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ABOUT LAS POSADAS  (Social Studies)
The traditional Mexican celebration of Las Posadas, (“lodgings”) begins on December 16 and lasts for nine days, until Christmas Eve. Each night, the children and their families walk from house to house asking for “shelter at the inn.” When the designated host for the evening answers the door and invites the procession in, the families are treated to a party where the highlight is a brightly colored piñata. The older children take turns being blindfolded and trying to hit the piñata with a stick until the piñata breaks and the small gifts and sweets inside fall to the ground. Then it’s time for all the children to scramble around and gather up the goodies.

Select a shopping bag with a handle for the base of your piñata. If there is lettering on the front of the bag, cover it by gluing on a large piece of colorful gift-wrap paper. On top of the gift-wrap paper glue a large star shape cut from construction paper. (The star is a favorite form for children’s piñatas in Mexico.) Then give your child short streamers cut from colorful tissue paper to glue all over your piñata to complete.


Fill small zipper bags, one for each player, with goodies, such as dried fruits pieces, candies, and such small gifts as stickers or cutout paper shapes. Place the bags in your piñata along with shredded paper for bulk. One at a time, let your child and the other players act out hitting the piñata with a pretend stick. When everyone has had a turn, cut open the piñata and hand out the goodie bags to the players.

COUNTING TO NINE  (Math/Language)
Las Posadas lasts for nine days. Count to nine in English with your child. Then try counting to nine in Spanish: “Uno, Dos, Tres, Quatro, Cinco, Seis, Siete, Ocho, Nueve.” Now try doing different activities, such as clapping nine times, stomping nine times, or waving nine times. Can your child think of more activities to do?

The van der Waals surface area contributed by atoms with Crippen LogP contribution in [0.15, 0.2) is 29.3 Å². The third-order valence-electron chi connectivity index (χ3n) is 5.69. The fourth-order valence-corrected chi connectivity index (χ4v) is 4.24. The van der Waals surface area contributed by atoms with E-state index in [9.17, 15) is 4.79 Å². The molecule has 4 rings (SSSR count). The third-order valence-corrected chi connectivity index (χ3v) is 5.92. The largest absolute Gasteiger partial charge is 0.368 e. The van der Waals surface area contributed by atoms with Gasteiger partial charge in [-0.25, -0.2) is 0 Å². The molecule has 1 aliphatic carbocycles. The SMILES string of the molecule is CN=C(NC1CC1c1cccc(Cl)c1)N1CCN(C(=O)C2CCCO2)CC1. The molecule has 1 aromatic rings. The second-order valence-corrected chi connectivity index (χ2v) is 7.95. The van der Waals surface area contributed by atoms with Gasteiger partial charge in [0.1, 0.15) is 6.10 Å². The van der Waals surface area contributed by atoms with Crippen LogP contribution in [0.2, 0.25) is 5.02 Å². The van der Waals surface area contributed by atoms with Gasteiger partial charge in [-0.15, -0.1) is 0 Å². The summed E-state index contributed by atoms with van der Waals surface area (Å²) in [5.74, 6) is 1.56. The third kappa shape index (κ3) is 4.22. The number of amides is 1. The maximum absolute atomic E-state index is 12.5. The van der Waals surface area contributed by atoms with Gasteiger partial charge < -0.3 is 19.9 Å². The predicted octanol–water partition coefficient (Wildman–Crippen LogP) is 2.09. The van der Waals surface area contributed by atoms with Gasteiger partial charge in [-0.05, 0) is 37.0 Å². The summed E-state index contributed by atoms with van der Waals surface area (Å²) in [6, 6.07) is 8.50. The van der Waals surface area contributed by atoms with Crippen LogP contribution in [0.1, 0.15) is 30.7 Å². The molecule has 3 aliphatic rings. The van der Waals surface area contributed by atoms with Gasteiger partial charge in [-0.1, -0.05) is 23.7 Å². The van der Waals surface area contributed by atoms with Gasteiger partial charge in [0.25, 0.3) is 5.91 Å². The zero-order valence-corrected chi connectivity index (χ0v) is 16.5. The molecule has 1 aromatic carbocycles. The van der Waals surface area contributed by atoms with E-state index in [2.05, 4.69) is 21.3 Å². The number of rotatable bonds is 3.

POINSETTIA FUN  (Colors/Math/Science/Art)
Explain to your child that poinsettias are traditionally a part of the Mexican Christmas, and that its name in Spanish means “The Christmas Eve Flower.” Then try the activities below.
Take your child to the supermarket to view the poinsettias on display. How many colors of poinsettias can she name?
Together, count the number of poinsettias on display in one area of the store.
Explain that what we think of as the petals of the poinsettia are really leaves and that the petals are contained in the yellow center of the flower.
Help your child cut pictures of poinsettias from old Christmas cards and gift-wrap paper to glue on paper for a collage.

Tune: “Have You Ever Seen a Lassie?”

Come and see our star piñata,
Pinata, piñata,
Come and see our star piñata,
We made it today.
We glued on some streamers
And filled it with goodies.
Come and see our star piñata,
And join in the play.

Come and see our star piñata,
Pinata, piñata,
Come and see our star piñata,
We’ll break it tonight.
There’ll be lots of goodies
For all of the children.
Come and see our star piñata,
Oh my, what a sight!
                            Liz Ryerson 

  (Food Preparation)

Let your child use a fork to help you mash together in a bowl the following ingredients: 1 ripe avocado, peeled, seeded, and cubed; 1 ripe tomato, peeled and finely chopped; 1 teaspoon finely grated onion; 1 tablespoon plain yogurt; 1 tablespoon lemon juice; salt, optional. (Hint: to keep the bowl from slipping, place it on top of a damp tea towel.) Serve the guacamole with tortilla chips.